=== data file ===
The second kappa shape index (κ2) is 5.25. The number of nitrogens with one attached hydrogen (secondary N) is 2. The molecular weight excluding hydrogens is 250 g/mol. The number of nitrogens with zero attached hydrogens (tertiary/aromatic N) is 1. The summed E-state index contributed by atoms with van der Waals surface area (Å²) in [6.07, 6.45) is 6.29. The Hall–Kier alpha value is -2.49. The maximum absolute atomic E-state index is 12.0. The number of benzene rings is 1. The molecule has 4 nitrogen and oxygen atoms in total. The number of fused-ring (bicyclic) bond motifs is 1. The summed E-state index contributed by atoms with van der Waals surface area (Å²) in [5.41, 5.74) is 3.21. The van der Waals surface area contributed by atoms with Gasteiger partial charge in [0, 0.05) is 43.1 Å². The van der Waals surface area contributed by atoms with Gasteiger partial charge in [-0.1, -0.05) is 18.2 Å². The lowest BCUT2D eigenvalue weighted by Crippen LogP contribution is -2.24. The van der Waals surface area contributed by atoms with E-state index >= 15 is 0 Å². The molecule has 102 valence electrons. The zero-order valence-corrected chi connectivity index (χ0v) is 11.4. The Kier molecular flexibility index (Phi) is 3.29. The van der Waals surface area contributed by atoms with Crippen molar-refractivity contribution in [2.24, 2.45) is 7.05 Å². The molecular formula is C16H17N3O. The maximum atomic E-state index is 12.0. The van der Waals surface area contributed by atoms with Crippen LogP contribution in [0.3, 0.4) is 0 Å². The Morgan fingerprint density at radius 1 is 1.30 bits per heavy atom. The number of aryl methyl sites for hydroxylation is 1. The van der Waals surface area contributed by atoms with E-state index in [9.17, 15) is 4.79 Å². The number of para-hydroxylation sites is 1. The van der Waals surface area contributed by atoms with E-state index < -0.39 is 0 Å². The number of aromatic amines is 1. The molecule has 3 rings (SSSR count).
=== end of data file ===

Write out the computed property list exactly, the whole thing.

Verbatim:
The second kappa shape index (κ2) is 5.25. The number of nitrogens with one attached hydrogen (secondary N) is 2. The molecular weight excluding hydrogens is 250 g/mol. The number of nitrogens with zero attached hydrogens (tertiary/aromatic N) is 1. The summed E-state index contributed by atoms with van der Waals surface area (Å²) in [6.07, 6.45) is 6.29. The Hall–Kier alpha value is -2.49. The maximum absolute atomic E-state index is 12.0. The number of benzene rings is 1. The molecule has 4 nitrogen and oxygen atoms in total. The number of fused-ring (bicyclic) bond motifs is 1. The summed E-state index contributed by atoms with van der Waals surface area (Å²) in [5.41, 5.74) is 3.21. The van der Waals surface area contributed by atoms with Gasteiger partial charge in [0, 0.05) is 43.1 Å². The van der Waals surface area contributed by atoms with Gasteiger partial charge in [-0.1, -0.05) is 18.2 Å². The lowest BCUT2D eigenvalue weighted by Crippen LogP contribution is -2.24. The van der Waals surface area contributed by atoms with E-state index >= 15 is 0 Å². The molecule has 102 valence electrons. The zero-order valence-corrected chi connectivity index (χ0v) is 11.4. The Kier molecular flexibility index (Phi) is 3.29. The van der Waals surface area contributed by atoms with Crippen molar-refractivity contribution in [2.24, 2.45) is 7.05 Å². The molecular formula is C16H17N3O. The maximum atomic E-state index is 12.0. The van der Waals surface area contributed by atoms with Crippen LogP contribution in [0.3, 0.4) is 0 Å². The Morgan fingerprint density at radius 1 is 1.30 bits per heavy atom. The number of aryl methyl sites for hydroxylation is 1. The van der Waals surface area contributed by atoms with E-state index in [9.17, 15) is 4.79 Å². The number of para-hydroxylation sites is 1. The van der Waals surface area contributed by atoms with E-state index < -0.39 is 0 Å². The number of aromatic amines is 1. The molecule has 3 rings (SSSR count).